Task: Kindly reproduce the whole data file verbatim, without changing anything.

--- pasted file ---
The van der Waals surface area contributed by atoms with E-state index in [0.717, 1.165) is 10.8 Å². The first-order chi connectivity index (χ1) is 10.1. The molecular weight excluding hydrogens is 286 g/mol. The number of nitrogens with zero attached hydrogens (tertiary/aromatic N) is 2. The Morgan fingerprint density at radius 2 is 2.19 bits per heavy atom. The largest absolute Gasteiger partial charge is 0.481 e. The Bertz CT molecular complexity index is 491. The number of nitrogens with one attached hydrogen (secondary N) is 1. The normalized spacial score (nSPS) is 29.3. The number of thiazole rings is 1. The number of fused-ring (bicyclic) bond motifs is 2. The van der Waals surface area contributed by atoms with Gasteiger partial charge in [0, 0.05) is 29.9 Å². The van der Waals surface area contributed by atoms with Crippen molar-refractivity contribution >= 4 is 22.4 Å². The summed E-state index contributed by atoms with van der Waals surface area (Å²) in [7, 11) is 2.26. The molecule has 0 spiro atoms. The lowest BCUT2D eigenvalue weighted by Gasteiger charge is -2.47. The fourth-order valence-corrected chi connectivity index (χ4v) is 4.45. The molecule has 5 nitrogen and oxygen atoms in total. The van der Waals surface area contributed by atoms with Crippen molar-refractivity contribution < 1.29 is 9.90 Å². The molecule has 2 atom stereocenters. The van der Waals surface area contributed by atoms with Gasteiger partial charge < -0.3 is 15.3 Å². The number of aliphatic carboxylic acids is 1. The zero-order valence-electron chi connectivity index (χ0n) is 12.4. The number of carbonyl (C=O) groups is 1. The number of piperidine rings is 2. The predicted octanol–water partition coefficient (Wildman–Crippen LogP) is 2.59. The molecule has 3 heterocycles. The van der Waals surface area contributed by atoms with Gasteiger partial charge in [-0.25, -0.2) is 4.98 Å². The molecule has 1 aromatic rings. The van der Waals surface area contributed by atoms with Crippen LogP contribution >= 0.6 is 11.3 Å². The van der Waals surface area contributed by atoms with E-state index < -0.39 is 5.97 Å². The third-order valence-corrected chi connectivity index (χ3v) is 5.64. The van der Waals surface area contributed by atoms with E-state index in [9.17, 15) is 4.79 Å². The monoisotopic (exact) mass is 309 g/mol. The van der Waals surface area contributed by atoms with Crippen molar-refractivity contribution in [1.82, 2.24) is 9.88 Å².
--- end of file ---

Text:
The van der Waals surface area contributed by atoms with E-state index in [0.717, 1.165) is 10.8 Å². The first-order chi connectivity index (χ1) is 10.1. The molecular weight excluding hydrogens is 286 g/mol. The number of nitrogens with zero attached hydrogens (tertiary/aromatic N) is 2. The Morgan fingerprint density at radius 2 is 2.19 bits per heavy atom. The largest absolute Gasteiger partial charge is 0.481 e. The Bertz CT molecular complexity index is 491. The number of nitrogens with one attached hydrogen (secondary N) is 1. The normalized spacial score (nSPS) is 29.3. The number of thiazole rings is 1. The number of fused-ring (bicyclic) bond motifs is 2. The van der Waals surface area contributed by atoms with Gasteiger partial charge in [0, 0.05) is 29.9 Å². The van der Waals surface area contributed by atoms with Crippen molar-refractivity contribution >= 4 is 22.4 Å². The summed E-state index contributed by atoms with van der Waals surface area (Å²) in [7, 11) is 2.26. The molecule has 0 spiro atoms. The lowest BCUT2D eigenvalue weighted by Gasteiger charge is -2.47. The fourth-order valence-corrected chi connectivity index (χ4v) is 4.45. The molecule has 5 nitrogen and oxygen atoms in total. The van der Waals surface area contributed by atoms with Crippen molar-refractivity contribution < 1.29 is 9.90 Å². The molecule has 2 atom stereocenters. The van der Waals surface area contributed by atoms with Gasteiger partial charge < -0.3 is 15.3 Å². The number of aliphatic carboxylic acids is 1. The zero-order valence-electron chi connectivity index (χ0n) is 12.4. The number of carbonyl (C=O) groups is 1. The number of piperidine rings is 2. The predicted octanol–water partition coefficient (Wildman–Crippen LogP) is 2.59. The molecule has 3 heterocycles. The van der Waals surface area contributed by atoms with Gasteiger partial charge in [-0.25, -0.2) is 4.98 Å². The molecule has 1 aromatic rings. The van der Waals surface area contributed by atoms with Crippen LogP contribution >= 0.6 is 11.3 Å². The van der Waals surface area contributed by atoms with E-state index < -0.39 is 5.97 Å². The third-order valence-corrected chi connectivity index (χ3v) is 5.64. The van der Waals surface area contributed by atoms with E-state index in [9.17, 15) is 4.79 Å². The monoisotopic (exact) mass is 309 g/mol. The van der Waals surface area contributed by atoms with Crippen molar-refractivity contribution in [1.82, 2.24) is 9.88 Å².